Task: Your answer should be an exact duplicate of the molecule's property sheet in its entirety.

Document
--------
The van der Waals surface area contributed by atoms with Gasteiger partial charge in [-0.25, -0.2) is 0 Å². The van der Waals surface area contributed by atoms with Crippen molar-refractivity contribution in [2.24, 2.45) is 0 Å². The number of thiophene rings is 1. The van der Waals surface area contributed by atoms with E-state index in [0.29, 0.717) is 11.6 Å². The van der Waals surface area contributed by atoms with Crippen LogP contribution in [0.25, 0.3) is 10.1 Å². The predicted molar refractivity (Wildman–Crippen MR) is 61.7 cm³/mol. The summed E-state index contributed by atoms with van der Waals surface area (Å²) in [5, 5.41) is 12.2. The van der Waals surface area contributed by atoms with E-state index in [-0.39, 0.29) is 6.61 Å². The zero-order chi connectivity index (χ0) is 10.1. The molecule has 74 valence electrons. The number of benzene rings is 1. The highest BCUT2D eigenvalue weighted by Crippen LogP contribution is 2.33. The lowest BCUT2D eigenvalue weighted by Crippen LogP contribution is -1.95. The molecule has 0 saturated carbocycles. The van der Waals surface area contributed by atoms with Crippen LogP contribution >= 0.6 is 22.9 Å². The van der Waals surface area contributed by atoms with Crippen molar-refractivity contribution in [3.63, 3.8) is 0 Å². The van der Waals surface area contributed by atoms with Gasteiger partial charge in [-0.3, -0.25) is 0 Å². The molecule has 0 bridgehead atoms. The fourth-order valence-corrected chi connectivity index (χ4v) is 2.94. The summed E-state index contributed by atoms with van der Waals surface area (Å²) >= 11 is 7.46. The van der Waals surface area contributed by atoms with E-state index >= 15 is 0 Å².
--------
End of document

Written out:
The van der Waals surface area contributed by atoms with Gasteiger partial charge in [-0.25, -0.2) is 0 Å². The van der Waals surface area contributed by atoms with Crippen molar-refractivity contribution in [2.24, 2.45) is 0 Å². The number of thiophene rings is 1. The van der Waals surface area contributed by atoms with E-state index in [0.29, 0.717) is 11.6 Å². The van der Waals surface area contributed by atoms with Crippen LogP contribution in [0.25, 0.3) is 10.1 Å². The predicted molar refractivity (Wildman–Crippen MR) is 61.7 cm³/mol. The summed E-state index contributed by atoms with van der Waals surface area (Å²) in [5, 5.41) is 12.2. The van der Waals surface area contributed by atoms with E-state index in [-0.39, 0.29) is 6.61 Å². The zero-order chi connectivity index (χ0) is 10.1. The molecule has 74 valence electrons. The number of benzene rings is 1. The highest BCUT2D eigenvalue weighted by Crippen LogP contribution is 2.33. The lowest BCUT2D eigenvalue weighted by Crippen LogP contribution is -1.95. The molecule has 0 saturated carbocycles. The van der Waals surface area contributed by atoms with Crippen LogP contribution >= 0.6 is 22.9 Å². The van der Waals surface area contributed by atoms with Crippen molar-refractivity contribution in [3.63, 3.8) is 0 Å². The van der Waals surface area contributed by atoms with Gasteiger partial charge in [-0.3, -0.25) is 0 Å². The molecule has 0 bridgehead atoms. The fourth-order valence-corrected chi connectivity index (χ4v) is 2.94. The summed E-state index contributed by atoms with van der Waals surface area (Å²) >= 11 is 7.46. The van der Waals surface area contributed by atoms with E-state index >= 15 is 0 Å².